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    Protect children’s hearing from noisy toys, gifts

Hearing loss often is thought of as something that happens to the elderly. But we live, work and play in a noisy environment, and hearing loss affects the lives of people of all ages.

The Hearing Health Foundation reports that nearly 50 million people in the U.S. suffer from hearing loss in at least one ear, including 20% of teens. In younger children, hearing loss may be caused by playing with noisy toys.

Are toys really that loud?

Many toys that young children play with can produce levels equal to 90 decibels, which is as loud as or louder than a lawn mower. These levels typically require hearing protection. The volume can turn up as high as 120 decibels, which is as loud as an airplane taking off because kids often play with toys near their faces, ears and mouths.

Do a sound test before buying

Your child's ears are delicate, and every home with kids has its share of noisy toys.

As a parent, it's a good idea to test toys in the store before buying. Test the volume of a toy closer to your face, not at arm's length. Play like a child — hold the toy up by your ear, or crouch to a child's height and play with it on the ground. If a toy sounds too loud to you, it's too loud for your child.

Also research the Noisy Toys List from the Sight & Hearing Association.

How to lower the sound level


Try placing clear tape over the speaker. Some tests have shown this lowers the sound level and may be safer for kids' ears. Every now and then, turn the sound off or down on audible playthings.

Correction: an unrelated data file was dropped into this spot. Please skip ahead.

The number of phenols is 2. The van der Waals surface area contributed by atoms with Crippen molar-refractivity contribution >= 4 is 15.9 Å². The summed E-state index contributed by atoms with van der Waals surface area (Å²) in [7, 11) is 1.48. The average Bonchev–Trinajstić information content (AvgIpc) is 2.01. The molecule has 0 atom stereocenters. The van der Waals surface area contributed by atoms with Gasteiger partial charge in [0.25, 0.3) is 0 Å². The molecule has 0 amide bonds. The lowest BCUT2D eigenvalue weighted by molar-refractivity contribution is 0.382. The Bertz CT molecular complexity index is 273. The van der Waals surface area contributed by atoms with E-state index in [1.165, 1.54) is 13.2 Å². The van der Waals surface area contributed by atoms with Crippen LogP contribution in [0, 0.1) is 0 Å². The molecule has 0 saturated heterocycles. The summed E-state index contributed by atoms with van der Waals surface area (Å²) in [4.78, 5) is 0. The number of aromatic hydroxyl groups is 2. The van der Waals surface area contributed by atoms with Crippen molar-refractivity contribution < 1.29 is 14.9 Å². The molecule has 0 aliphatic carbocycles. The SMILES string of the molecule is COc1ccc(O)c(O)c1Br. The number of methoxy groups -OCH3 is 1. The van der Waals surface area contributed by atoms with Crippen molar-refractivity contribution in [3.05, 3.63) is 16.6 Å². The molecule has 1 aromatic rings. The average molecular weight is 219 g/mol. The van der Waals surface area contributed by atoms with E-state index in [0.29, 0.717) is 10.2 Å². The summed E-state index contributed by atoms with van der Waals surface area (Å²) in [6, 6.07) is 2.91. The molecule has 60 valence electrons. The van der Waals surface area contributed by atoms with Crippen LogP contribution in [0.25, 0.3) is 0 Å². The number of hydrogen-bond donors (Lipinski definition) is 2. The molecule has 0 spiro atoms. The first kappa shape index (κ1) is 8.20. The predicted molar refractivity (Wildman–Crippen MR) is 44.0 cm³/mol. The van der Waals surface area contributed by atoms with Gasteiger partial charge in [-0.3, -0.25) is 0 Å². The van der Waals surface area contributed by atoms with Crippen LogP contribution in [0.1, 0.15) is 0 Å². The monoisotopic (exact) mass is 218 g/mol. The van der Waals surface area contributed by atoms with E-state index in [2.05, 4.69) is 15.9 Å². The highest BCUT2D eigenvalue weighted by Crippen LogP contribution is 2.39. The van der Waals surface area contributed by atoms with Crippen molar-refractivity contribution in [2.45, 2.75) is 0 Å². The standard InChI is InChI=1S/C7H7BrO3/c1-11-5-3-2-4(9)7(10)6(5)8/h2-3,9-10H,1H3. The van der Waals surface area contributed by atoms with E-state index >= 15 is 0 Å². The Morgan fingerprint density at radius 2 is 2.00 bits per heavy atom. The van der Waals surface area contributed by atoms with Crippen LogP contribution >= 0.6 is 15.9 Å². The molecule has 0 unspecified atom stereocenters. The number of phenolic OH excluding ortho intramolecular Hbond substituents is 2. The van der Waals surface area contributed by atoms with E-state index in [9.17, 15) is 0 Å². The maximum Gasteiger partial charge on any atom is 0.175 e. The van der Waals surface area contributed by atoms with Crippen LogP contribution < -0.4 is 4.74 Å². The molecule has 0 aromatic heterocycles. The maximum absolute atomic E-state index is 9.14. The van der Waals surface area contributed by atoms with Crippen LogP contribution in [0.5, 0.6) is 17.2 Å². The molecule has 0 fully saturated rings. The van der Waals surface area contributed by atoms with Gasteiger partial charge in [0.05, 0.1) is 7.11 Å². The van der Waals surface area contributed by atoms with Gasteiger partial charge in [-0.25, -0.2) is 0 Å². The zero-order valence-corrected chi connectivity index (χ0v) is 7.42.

Music and headphones

For children and teens glued to their music player or smart device, parents should stand near their child when they have headphones on and the music is playing. If you can hear the music, it's too loud.

Output-limiting headphones are an excellent gift option. In most cases, they automatically limit the output level to about 85 decibels, which is a safe volume for up to eight hours. These headphones may be available at many Mayo Clinic Health System sites and through local and online retailers. Many devices, such as cellphones and tablets, have noise output-limiting settings that can be activated.

You also can invest in custom earbuds or noise-canceling headphones that help block background noise, allowing you to decrease the volume.


Did someone receive an instrument for the holidays?

These are fun, creative gifts, but consider these tips so hearing isn't sacrificed to make music:
  • For all musicians, but especially drummers, smart hearing health care is essential. Older musicians may benefit from musician earplugs that limit sound without compromising musical integrity.
  • Drummers should try practicing with drum pads as much as possible. This will eliminate loud noises while still offering a surface for rehearsing stick strokes.
  • Another approach is to limit practice to intervals. Try practicing, with ear protection, for 30 to 60 minutes, taking a break for the same amount of time to give your ears a rest, then going back to practice.

Don't forget about hearing health care when you're shopping for gifts during the holidays — and throughout the year — or when your children receive toys. Make sure your gifts protect hearing and support healthy ears.

Katie Dease, Au.D., is an audiologist in Owatonna, Minnesota.